• Chris Anderson says:

    Until February, 2013, I was a partner at Grant Thornto LLP (Canada) and in 2008 got into the PCI DSS asessment and audit game. As an audit firm, we played by the rules that Avihah mentions- so we either would do assessment work and tell the client what gaps needed fixing, or we would do gap closure, but not both. I am sure GT continues this practice.
    Given the concerns about independence, and checklist punching auditors, it is time for PCI SSC, the card brands, and regulators to take a good hard look at the quality of the audit work being done, change the assessments from long checklists to control objective and risk based audits. This could be based on ‘Service Organisation Controls’ audit standards from the audit world. THis may sound exclusionary, but as Avihah noted, the audit firms got into trouble with independence (WorldCom, Enron) resulting in real consequences (Andersen has gone, SOX, etc). Maybe it is time for some real consequences!

  • Quackledork says:

    I am going to downvote Coalfire as an auditor. We had them at my previous employer and they were terrible. At my current job we considered them but chose Anitian because they were significantly more technically skilled. We liked Fishnet too, but they were more expensive.
    I disagree with the whole “can’t sell remediation services” idea. As long as the QSA has separation between the people doing the integration and the audit work, there are a lot of benefits. Audit only places often have no technical skill among their audit staff. In one of our past audits the auditor completely ignored the fact that we had no segmentation at all.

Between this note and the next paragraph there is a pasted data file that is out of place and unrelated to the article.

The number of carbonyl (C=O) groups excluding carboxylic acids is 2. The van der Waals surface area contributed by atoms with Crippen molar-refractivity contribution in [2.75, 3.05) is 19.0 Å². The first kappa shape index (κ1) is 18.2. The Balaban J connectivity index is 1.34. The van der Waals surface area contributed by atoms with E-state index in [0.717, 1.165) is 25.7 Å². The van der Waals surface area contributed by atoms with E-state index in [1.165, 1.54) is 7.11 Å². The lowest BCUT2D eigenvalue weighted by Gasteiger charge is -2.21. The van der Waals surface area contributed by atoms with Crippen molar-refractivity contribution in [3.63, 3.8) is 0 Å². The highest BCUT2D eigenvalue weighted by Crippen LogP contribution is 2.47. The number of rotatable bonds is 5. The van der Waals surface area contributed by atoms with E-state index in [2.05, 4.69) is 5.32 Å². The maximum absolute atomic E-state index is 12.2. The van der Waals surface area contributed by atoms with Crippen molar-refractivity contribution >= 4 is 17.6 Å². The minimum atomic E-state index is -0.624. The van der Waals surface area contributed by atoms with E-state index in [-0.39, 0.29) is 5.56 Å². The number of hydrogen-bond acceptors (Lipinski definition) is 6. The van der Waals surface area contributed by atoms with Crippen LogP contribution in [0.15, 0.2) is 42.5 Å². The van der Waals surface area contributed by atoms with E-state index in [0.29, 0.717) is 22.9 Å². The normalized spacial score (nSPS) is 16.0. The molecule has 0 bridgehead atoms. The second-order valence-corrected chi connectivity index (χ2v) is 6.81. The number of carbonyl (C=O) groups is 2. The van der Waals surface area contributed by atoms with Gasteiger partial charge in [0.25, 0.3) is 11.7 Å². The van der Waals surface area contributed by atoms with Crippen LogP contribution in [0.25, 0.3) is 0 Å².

• RC says:

    @Avivah – in order to remain impartial, I’m going to avoid naming any specific firms.

    In these comments as well as many similar articles discussing the separation between remediation and audit, there’s no definition for remediation. Do we mean that auditing and consulting should be separated, or auditing and engineering, or auditing and managed services? My employer sells assessment services, as well as advisory, testing, scanning, etc. However, the teams performing these are separate – a QSA could perform advisory functions but would never be involved in any hands-on testing or engineering activities, and certainly not a managed service.

    My employer also ensures that all auditors have a technical background. It is impossible to conduct an effective audit without a deep understanding of the various technologies one may encounter in the client’s environment. Pushing PCI into the realm of SSAE16 / SOX auditors would likely dilute the technical expertise already sorely lacking from most auditors. Requiring that anybody performing a PCI audit may ONLY perform the audit is likely to do the same, as there is then no commercial advantage to hiring QSAs who can also advise on a network or application redesign.

    To reference the comment further above re: qualification of auditors, this is one of PCI’s weakest points. A QSA is required to (barely) demonstrate experience via CV, then attend a 2-day training course with a multiple choice exam which is far from challenging. A more comprehensive evaluation of auditors will drive up the skillset required, which will drive up the salary, which in turn will drive up the cost of services to customers. That would seriously harm some of our competitors going in with the cheapest bid to do the checkbox PCI assessment.

    Some of the companies named in these comments are exactly those, and I have won several clients simply by turning up and not being incompetent – I have witnessed several extremely negligent reports issued by predecessors, and clients are all too happy to pay a premium after experiencing the low end of the market.

    At least two of the companies in the comments are very credible firms who I have no issue with.